New Delhi: Prime Minister Narendra Modi yesterday unveiled his vision for a new, clean and prosperous India in his maiden and stirring Independence Day address from the Red Fort which won him accolades across the country.
Delivering an unusually different August 15 speech, Modi, who took office only on May 26, spoke from the heart in Hindi for around 75 minutes on a range of subjects, announcing a series of initiatives aimed at empowering the common man and calling for a decade-long moratorium on all violence.
He also called investors around the world to make India a manufacturing hub — “Come and Make in India!” —, and unleash a Digital India in which e-governance would play a key role.
Modi announced an end to the Planning Commission, set up in 1950, and said a new institution would replace it.
The 63-year-old prime minister referred to the country’s sages and Vedic wisdom as he called upon Indians to “refine and rebuild the national character”. He also spoke frankly about ills plaguing India.
Tens of thousands from all walks of life trooped to the Red Fort to hear Modi who, wearing his trademark beige colour half-sleeve kurta pyjama with a polka-dotted orange turban, reached the 17th century monument after paying homage to Mahatma Gandhi at Raj Ghat.
Modi announced a “Clean India” campaign from October 2, Mahatma Gandhi’s birthday, to make the country clean and hygienic by 2019, the 150th birth anniversary of the Mahatma.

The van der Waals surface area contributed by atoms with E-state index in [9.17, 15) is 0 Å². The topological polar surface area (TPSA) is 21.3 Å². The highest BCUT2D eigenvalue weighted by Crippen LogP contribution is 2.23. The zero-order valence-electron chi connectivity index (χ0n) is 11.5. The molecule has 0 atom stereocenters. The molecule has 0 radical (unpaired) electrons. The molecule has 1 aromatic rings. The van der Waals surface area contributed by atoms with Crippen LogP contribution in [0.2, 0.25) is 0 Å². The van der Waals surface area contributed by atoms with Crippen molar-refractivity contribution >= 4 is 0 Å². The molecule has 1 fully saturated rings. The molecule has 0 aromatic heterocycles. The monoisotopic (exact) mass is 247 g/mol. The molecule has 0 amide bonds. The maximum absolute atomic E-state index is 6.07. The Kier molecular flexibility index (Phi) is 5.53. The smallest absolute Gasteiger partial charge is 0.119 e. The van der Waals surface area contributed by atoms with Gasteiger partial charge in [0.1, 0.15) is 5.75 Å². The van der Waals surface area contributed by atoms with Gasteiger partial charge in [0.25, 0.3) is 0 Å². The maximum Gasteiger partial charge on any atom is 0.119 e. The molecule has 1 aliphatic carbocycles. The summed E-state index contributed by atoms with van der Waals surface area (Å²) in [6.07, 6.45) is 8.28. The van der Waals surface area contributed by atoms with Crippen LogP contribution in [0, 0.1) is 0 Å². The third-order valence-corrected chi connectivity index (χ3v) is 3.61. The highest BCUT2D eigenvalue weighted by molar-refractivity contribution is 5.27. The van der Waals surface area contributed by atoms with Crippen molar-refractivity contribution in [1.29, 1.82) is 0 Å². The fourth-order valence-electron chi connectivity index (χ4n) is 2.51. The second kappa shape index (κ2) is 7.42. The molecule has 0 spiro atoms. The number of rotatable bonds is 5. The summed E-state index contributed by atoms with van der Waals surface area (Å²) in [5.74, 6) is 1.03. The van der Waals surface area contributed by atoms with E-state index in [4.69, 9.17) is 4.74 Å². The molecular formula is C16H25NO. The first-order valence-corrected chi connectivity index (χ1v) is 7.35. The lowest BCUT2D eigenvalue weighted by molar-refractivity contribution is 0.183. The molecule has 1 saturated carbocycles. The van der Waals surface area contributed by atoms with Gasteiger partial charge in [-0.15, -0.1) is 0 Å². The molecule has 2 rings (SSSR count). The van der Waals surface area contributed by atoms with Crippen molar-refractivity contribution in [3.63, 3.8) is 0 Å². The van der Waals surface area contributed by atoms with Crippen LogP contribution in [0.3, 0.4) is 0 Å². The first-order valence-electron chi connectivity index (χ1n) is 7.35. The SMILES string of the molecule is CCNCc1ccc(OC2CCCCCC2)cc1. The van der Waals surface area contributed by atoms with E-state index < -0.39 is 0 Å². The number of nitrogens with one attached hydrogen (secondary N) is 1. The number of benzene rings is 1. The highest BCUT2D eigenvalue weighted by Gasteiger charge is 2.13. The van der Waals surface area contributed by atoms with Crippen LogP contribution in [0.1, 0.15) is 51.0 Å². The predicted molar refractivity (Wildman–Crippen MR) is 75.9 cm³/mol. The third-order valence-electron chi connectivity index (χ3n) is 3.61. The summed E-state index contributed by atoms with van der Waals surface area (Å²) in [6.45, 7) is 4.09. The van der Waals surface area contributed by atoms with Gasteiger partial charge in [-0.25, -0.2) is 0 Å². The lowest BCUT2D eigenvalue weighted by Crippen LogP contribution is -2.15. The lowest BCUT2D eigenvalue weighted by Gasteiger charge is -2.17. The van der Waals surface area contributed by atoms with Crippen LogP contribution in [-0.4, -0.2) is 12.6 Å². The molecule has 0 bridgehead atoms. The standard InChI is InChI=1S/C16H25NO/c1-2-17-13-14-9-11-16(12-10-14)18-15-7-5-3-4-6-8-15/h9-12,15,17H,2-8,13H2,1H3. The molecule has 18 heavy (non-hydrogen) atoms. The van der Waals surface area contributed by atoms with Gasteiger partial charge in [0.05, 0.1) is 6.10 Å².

“I want to make a beginning today itself — all schools in the country should have toilets with separate toilets for girls,” he said. He said people must resolve “not to leave a speck of dirt in our village, city, street, area, school, temple, hospital and what have you by 2019”.
For a political leader accused of being divisive, Modi called for an end to “the poison of casteism and communalism”, asking: “How long these evils will continue? Whom does it benefit?
“We have enough of fights, many have been killed. Friends, turn back and you will find that nobody has benefited from it. Except casting a slur on Mother India, we have done nothing.”
Modi gave credit to all his predecessors and earlier governments for India’s progress and vowed to move ahead with a strong consensus Modi referred repeatedly to issues concerning women, saying the rising incidents of rape made Indians hang their heads in shame. He called for an end to female foeticide, and said daughters were more loyal to parents.
Pointing out at the skewed sex ratio, he asked: “Who is causing this imbalance? Certainly not god. I request doctors not to kill the girl child growing in the womb of a mother just to line their own pockets.”
He also urged small entrepreneurs to produce more but without compromising on quality and without spoiling the environment.
The prime minister announced a Pradhanmantri Jan-Dhan Yojana to ensure that each poor family had a bank account, a debit card and was insured for Rs100,000.